Wellcome Collection closes ‘racist, sexist and ableist’ Medicine Man display

Artificial limbs on display at the Wellcome Collection

A museum in London is closing one of its main exhibitions following concerns over “racist, sexist and ableist theories and language”.

The Wellcome Collection says the Medicine Man display is ending after a 15-year run.

Founder Henry Wellcome, who died in 1936, collected more than a million objects to give an insight into global health and medicine.

The museum has marked the closure as a “significant turning point”.

Controversial objects include a 1916 painting titled “A Medical Missionary Attending to a Sick African” which depicts an African person kneeling in front of a white missionary.

The museum said in a statement on Twitter: “We can’t change our past. But we can work towards a future where we give voice to the narratives and lived experiences of those who have been silenced, erased and ignored.

“We tried to do this with some of the pieces in Medicine Man using artist interventions. But the display still perpetuates a version of medical history that is based on racist, sexist and ableist theories and language.”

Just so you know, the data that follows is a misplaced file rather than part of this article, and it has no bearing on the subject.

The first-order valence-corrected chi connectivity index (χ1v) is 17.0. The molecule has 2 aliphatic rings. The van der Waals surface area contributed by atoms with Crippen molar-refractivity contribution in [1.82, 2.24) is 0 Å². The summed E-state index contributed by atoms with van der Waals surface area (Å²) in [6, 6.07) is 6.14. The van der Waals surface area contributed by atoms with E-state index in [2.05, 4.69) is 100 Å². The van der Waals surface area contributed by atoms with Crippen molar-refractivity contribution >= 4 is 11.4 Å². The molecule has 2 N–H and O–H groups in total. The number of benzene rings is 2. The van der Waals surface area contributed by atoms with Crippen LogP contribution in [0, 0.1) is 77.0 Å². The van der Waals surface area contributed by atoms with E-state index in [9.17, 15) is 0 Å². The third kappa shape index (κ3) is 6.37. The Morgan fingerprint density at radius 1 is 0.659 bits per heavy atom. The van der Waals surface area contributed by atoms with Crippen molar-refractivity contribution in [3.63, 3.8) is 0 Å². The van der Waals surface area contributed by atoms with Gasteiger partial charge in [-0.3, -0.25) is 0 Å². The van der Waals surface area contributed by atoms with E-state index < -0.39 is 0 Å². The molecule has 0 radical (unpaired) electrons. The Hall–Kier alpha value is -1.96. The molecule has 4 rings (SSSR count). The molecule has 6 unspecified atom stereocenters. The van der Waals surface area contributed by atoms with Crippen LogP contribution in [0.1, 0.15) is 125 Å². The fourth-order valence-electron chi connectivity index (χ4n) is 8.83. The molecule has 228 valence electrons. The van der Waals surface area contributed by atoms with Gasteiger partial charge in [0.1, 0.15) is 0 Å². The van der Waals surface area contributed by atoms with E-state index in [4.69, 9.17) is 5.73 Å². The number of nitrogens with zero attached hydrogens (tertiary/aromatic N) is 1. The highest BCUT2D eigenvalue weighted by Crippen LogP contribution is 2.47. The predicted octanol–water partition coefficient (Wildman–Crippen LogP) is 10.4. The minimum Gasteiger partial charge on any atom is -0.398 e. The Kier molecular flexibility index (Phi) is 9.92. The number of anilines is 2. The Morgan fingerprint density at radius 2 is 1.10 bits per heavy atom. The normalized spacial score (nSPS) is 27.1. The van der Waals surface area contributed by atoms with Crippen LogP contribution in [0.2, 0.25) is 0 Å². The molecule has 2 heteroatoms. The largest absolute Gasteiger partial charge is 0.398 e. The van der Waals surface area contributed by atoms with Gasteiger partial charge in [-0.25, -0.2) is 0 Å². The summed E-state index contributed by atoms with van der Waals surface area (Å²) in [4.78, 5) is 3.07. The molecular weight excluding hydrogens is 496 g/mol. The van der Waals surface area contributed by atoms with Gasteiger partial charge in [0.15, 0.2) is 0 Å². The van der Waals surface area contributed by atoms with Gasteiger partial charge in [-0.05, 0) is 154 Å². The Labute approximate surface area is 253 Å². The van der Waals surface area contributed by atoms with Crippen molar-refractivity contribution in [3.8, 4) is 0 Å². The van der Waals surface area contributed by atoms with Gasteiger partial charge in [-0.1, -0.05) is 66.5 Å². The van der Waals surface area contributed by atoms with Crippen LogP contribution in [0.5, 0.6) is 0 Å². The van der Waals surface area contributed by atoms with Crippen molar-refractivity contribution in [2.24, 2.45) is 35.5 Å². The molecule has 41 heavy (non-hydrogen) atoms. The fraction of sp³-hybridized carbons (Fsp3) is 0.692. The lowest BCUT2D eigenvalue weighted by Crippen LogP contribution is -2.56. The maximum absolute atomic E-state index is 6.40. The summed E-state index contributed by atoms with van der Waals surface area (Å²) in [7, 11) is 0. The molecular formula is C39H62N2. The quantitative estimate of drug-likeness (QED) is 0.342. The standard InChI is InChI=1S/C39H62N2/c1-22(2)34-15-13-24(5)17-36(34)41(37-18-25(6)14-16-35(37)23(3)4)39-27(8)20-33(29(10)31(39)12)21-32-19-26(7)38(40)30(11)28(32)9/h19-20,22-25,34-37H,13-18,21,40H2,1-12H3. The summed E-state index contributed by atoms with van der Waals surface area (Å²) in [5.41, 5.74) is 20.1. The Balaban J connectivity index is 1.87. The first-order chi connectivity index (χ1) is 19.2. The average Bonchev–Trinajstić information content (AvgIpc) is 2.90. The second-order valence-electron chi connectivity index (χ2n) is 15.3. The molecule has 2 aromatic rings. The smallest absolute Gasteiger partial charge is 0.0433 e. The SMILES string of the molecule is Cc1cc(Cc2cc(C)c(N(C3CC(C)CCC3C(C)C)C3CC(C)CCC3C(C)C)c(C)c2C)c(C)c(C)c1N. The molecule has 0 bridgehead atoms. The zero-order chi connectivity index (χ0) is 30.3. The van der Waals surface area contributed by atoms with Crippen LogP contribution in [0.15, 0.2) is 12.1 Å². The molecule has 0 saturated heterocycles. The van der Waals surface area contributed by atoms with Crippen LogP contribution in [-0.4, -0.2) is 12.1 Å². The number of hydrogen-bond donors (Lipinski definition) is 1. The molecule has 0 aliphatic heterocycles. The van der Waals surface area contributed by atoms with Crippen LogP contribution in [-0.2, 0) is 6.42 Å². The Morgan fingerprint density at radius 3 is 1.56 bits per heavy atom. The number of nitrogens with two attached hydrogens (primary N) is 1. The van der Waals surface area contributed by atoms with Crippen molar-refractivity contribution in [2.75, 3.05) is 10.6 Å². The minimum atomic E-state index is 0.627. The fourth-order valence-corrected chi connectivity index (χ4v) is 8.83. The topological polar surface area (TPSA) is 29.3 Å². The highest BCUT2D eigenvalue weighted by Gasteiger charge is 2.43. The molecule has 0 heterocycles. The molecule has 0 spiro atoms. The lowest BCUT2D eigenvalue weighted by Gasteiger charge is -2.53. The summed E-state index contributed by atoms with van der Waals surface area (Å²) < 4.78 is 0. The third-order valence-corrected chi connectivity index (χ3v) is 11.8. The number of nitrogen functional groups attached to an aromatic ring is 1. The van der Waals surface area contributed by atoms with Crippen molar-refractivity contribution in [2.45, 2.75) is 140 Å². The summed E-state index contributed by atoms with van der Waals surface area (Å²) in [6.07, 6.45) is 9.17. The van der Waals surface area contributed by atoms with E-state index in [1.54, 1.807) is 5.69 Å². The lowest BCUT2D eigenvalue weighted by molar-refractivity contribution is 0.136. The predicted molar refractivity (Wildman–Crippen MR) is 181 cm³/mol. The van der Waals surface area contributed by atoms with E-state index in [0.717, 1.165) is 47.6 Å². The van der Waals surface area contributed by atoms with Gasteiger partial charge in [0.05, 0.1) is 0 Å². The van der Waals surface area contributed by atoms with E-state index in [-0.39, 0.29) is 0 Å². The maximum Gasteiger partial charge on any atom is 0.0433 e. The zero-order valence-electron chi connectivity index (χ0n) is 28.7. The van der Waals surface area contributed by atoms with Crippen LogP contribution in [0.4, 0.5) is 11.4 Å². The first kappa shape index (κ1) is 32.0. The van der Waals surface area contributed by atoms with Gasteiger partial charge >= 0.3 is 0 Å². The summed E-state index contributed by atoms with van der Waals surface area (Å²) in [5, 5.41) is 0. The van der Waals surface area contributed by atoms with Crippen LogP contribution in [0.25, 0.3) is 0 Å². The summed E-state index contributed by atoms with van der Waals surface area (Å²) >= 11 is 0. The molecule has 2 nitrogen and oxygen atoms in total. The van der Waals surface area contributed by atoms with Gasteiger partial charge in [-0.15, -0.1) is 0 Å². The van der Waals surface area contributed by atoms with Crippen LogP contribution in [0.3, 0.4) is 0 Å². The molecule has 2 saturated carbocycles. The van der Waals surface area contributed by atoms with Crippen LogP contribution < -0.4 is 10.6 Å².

It added that exhibiting the collection of paintings, books and anatomical models told a colonial story of a man with “enormous wealth, power and privilege”.

The statement continued: “The result was a collection that told a global story of health and medicine in which disabled people, Black people, Indigenous peoples and people of colour were exoticised, marginalised and exploited – or even missed out altogether.”

The Wellcome Collection’s website says a new exhibition featuring health stories of people who have been previously marginalised or even erased from museums will be unveiled in the coming years.

The museum brought in a new director called Melanie Keen in 2019, according to the Guardian.

She said at the time she wanted to address who the objects in the museum really belonged to and how they were acquired.

Ms Keen said: “It feels like an impossible place to be worrying about this material we hold without interrogating what it is, what narratives there are to be understood in a more profound way, and how the material came to be in our collection.”

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